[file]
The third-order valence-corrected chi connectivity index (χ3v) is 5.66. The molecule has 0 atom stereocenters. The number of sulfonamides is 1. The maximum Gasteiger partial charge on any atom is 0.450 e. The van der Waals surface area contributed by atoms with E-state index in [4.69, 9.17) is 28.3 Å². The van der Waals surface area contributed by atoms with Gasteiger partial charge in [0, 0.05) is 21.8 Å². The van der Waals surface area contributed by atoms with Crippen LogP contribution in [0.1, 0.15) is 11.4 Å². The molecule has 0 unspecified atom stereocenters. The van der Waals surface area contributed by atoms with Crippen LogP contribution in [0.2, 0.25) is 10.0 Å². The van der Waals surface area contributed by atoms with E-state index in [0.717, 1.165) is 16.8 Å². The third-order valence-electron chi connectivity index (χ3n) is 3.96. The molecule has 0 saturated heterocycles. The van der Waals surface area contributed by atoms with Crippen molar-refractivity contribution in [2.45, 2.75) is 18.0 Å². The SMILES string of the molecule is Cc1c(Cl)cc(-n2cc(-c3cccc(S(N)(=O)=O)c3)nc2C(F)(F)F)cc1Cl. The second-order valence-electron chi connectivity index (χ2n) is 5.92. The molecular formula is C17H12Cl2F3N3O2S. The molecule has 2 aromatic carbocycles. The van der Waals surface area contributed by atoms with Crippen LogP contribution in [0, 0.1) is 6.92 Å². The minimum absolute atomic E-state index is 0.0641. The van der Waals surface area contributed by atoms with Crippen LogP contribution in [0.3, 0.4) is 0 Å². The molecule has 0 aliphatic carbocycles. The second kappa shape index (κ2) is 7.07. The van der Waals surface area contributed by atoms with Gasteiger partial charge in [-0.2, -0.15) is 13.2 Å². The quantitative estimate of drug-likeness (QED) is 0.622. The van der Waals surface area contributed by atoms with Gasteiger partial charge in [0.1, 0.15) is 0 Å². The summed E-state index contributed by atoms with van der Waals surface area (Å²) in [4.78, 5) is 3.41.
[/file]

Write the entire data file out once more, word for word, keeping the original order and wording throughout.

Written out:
The third-order valence-corrected chi connectivity index (χ3v) is 5.66. The molecule has 0 atom stereocenters. The number of sulfonamides is 1. The maximum Gasteiger partial charge on any atom is 0.450 e. The van der Waals surface area contributed by atoms with E-state index in [4.69, 9.17) is 28.3 Å². The van der Waals surface area contributed by atoms with Gasteiger partial charge in [0, 0.05) is 21.8 Å². The van der Waals surface area contributed by atoms with Crippen LogP contribution in [0.1, 0.15) is 11.4 Å². The molecule has 0 unspecified atom stereocenters. The van der Waals surface area contributed by atoms with Crippen LogP contribution in [0.2, 0.25) is 10.0 Å². The van der Waals surface area contributed by atoms with E-state index in [0.717, 1.165) is 16.8 Å². The third-order valence-electron chi connectivity index (χ3n) is 3.96. The molecule has 0 saturated heterocycles. The van der Waals surface area contributed by atoms with Crippen molar-refractivity contribution in [2.45, 2.75) is 18.0 Å². The SMILES string of the molecule is Cc1c(Cl)cc(-n2cc(-c3cccc(S(N)(=O)=O)c3)nc2C(F)(F)F)cc1Cl. The second-order valence-electron chi connectivity index (χ2n) is 5.92. The molecular formula is C17H12Cl2F3N3O2S. The molecule has 2 aromatic carbocycles. The van der Waals surface area contributed by atoms with Crippen LogP contribution in [0, 0.1) is 6.92 Å². The minimum absolute atomic E-state index is 0.0641. The van der Waals surface area contributed by atoms with Crippen LogP contribution in [0.3, 0.4) is 0 Å². The molecule has 0 aliphatic carbocycles. The second kappa shape index (κ2) is 7.07. The van der Waals surface area contributed by atoms with Gasteiger partial charge in [-0.2, -0.15) is 13.2 Å². The quantitative estimate of drug-likeness (QED) is 0.622. The van der Waals surface area contributed by atoms with Gasteiger partial charge in [0.1, 0.15) is 0 Å². The summed E-state index contributed by atoms with van der Waals surface area (Å²) in [4.78, 5) is 3.41.